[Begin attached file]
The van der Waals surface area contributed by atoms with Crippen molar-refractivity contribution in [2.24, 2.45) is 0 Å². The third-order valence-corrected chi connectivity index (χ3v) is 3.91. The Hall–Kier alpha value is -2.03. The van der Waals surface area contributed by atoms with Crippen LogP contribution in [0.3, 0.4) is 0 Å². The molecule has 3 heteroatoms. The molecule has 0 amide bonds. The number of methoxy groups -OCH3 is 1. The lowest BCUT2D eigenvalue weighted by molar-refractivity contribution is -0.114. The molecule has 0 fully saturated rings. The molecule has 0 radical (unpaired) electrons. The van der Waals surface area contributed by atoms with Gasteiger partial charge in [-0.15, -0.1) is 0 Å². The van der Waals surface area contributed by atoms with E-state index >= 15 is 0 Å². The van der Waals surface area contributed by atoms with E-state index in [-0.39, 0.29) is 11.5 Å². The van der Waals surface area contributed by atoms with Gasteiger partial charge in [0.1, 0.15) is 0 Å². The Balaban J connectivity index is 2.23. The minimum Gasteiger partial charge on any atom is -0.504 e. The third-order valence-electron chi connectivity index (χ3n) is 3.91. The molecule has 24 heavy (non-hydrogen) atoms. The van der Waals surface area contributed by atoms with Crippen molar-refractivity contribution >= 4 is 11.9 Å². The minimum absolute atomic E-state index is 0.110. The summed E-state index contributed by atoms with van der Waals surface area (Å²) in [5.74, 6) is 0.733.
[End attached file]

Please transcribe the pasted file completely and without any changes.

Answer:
The van der Waals surface area contributed by atoms with Crippen molar-refractivity contribution in [2.24, 2.45) is 0 Å². The third-order valence-corrected chi connectivity index (χ3v) is 3.91. The Hall–Kier alpha value is -2.03. The van der Waals surface area contributed by atoms with Crippen LogP contribution in [0.3, 0.4) is 0 Å². The molecule has 3 heteroatoms. The molecule has 0 amide bonds. The number of methoxy groups -OCH3 is 1. The lowest BCUT2D eigenvalue weighted by molar-refractivity contribution is -0.114. The molecule has 0 fully saturated rings. The molecule has 0 radical (unpaired) electrons. The van der Waals surface area contributed by atoms with Gasteiger partial charge in [-0.15, -0.1) is 0 Å². The van der Waals surface area contributed by atoms with E-state index >= 15 is 0 Å². The van der Waals surface area contributed by atoms with E-state index in [-0.39, 0.29) is 11.5 Å². The van der Waals surface area contributed by atoms with Gasteiger partial charge in [0.1, 0.15) is 0 Å². The Balaban J connectivity index is 2.23. The minimum Gasteiger partial charge on any atom is -0.504 e. The third-order valence-electron chi connectivity index (χ3n) is 3.91. The molecule has 24 heavy (non-hydrogen) atoms. The van der Waals surface area contributed by atoms with Crippen molar-refractivity contribution >= 4 is 11.9 Å². The minimum absolute atomic E-state index is 0.110. The summed E-state index contributed by atoms with van der Waals surface area (Å²) in [5.74, 6) is 0.733.